Anetso, the Cherokee Ball Game: At the Center of Ceremony and Identity

Anetso, the Cherokee Ball Game: At the Center of Ceremony and Identity

Anetso, the Cherokee Ball Game: At the Center of Ceremony and Identity

Anetso, the Cherokee Ball Game: At the Center of Ceremony and Identity

Synopsis

Anetso, a centuries-old Cherokee ball game still played today, is a vigorous, sometimes violent activity that rewards speed, strength, and agility. At the same time, it is the focus of several linked ritual activities. Is it a sport? Is it a religious ritual? Could it possibly be both? Why has it lasted so long, surviving through centuries of upheaval and change?

Based on his work in the field and in the archives, Michael J. Zogry argues that members of the Eastern Band of Cherokee Nation continue to perform selected aspects of their cultural identity by engaging in anetso, itself the hub of an extended ceremonial complex, or cycle. A precursor to lacrosse, anetso appears in all manner of Cherokee cultural narratives and has figured prominently in the written accounts of non-Cherokee observers for almost three hundred years. The anetso ceremonial complex incorporates a variety of activities which, taken together, complicate standard scholarly distinctions such as game versus ritual, public display versus private performance, and tradition versus innovation.

Zogry's examination provides a striking opportunity for rethinking the understanding of ritual and performance as well as their relationship to cultural identity. It also offers a sharp reappraisal of scholarly discourse on the Cherokee religious system, with particular focus on the Eastern Band of Cherokee Nation.

Excerpt

Throughout the first decade of the twenty-first century, certain members of the Eastern Band of Cherokee Indians have continued a centuries-long practice by engaging in anetso, what has, in English parlance, come to be called the “Cherokee ball game.” Anetso, as an event, is itself the focus and hub of an extended series of distinct activities. This series of actions can and has been identified as a ceremonial complex (or cycle), because historically it has featured virtually every activity that Cherokee people and non-Cherokee observers have identified as elemental of Cherokee “religion” or “ritual.” However, interpreted as “game” within a broader framing of “religion,” anetso simultaneously resists and problematizes such classifications.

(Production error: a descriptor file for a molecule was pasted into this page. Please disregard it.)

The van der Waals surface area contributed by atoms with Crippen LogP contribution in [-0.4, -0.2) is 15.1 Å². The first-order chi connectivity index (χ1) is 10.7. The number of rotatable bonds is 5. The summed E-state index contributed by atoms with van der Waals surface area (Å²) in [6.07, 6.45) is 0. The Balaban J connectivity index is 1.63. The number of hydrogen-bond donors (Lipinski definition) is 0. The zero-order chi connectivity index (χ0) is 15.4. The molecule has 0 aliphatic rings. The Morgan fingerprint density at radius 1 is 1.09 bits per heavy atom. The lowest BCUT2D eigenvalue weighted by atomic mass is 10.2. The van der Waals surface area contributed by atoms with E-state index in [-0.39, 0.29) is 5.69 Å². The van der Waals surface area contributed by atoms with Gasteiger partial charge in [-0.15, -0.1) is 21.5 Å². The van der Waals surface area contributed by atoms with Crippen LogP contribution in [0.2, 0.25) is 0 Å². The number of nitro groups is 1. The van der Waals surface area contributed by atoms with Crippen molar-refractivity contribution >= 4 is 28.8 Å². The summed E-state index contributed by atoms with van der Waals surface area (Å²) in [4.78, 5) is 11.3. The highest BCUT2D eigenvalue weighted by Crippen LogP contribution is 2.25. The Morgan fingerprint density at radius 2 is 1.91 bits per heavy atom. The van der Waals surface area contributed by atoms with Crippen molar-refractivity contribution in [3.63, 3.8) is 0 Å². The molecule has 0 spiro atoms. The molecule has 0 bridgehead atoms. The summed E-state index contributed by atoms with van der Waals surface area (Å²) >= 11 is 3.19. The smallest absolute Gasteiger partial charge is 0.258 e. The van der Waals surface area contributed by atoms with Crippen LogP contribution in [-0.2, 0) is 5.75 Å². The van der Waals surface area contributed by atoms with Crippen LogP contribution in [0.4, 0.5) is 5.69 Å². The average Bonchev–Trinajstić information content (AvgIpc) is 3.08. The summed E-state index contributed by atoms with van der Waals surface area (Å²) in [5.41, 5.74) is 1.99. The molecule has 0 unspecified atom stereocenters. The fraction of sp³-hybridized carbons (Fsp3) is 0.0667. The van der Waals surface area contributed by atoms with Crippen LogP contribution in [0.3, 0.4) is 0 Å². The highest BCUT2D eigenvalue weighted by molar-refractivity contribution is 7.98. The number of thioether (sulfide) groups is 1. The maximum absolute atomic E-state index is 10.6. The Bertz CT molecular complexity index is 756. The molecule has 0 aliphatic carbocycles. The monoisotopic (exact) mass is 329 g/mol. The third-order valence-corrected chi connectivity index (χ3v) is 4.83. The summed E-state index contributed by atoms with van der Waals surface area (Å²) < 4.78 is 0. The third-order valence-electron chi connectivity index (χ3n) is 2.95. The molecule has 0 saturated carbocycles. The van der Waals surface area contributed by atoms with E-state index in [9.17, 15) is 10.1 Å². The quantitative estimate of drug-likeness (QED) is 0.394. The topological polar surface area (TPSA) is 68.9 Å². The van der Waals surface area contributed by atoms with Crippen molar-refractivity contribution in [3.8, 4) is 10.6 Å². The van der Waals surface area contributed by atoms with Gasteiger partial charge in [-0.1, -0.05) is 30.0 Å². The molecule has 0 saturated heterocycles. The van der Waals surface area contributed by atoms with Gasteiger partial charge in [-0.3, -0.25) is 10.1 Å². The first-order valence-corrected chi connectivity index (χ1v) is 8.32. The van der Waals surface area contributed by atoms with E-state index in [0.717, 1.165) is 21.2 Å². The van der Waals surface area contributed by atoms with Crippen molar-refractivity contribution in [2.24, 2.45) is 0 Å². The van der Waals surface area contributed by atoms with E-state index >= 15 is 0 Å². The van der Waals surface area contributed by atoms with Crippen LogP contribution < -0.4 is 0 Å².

Ostensibly an athletic contest that at one time pitted teams from the local community against one another in a regular seasonal schedule of games, it is a vigorous, sometimes violent activity that rewards speed, strength, and agility. Spirited wagering by community members on the outcome of the regular seasonal games was de rigueur until the first decades of the twentieth century. For centuries anetso also has been a staple of public performances for the benefit of visitors. As such it can be interpreted as a marker of Cherokee cultural identity that Cherokee people perform or self-present to both community members as well as other onlookers.

At the present time, typically two or three games of anetso are played each fall during the annual Cherokee Indian Fair, attended by Cherokee people from the local area and a number of tourists. Thus the players perform selected aspects of their cultural identity for a diverse crowd of spectators. A typical crowd might include community members who are invested deeply, mildly, or not at all in the activity, as well as tourists who possess varying levels of familiarity with anetso, including some with little or no understanding of what they are watching at all.

Anetso, like several other single- and double-racket ball games played by First Nations or Native American peoples, is a precursor to the game of . . .

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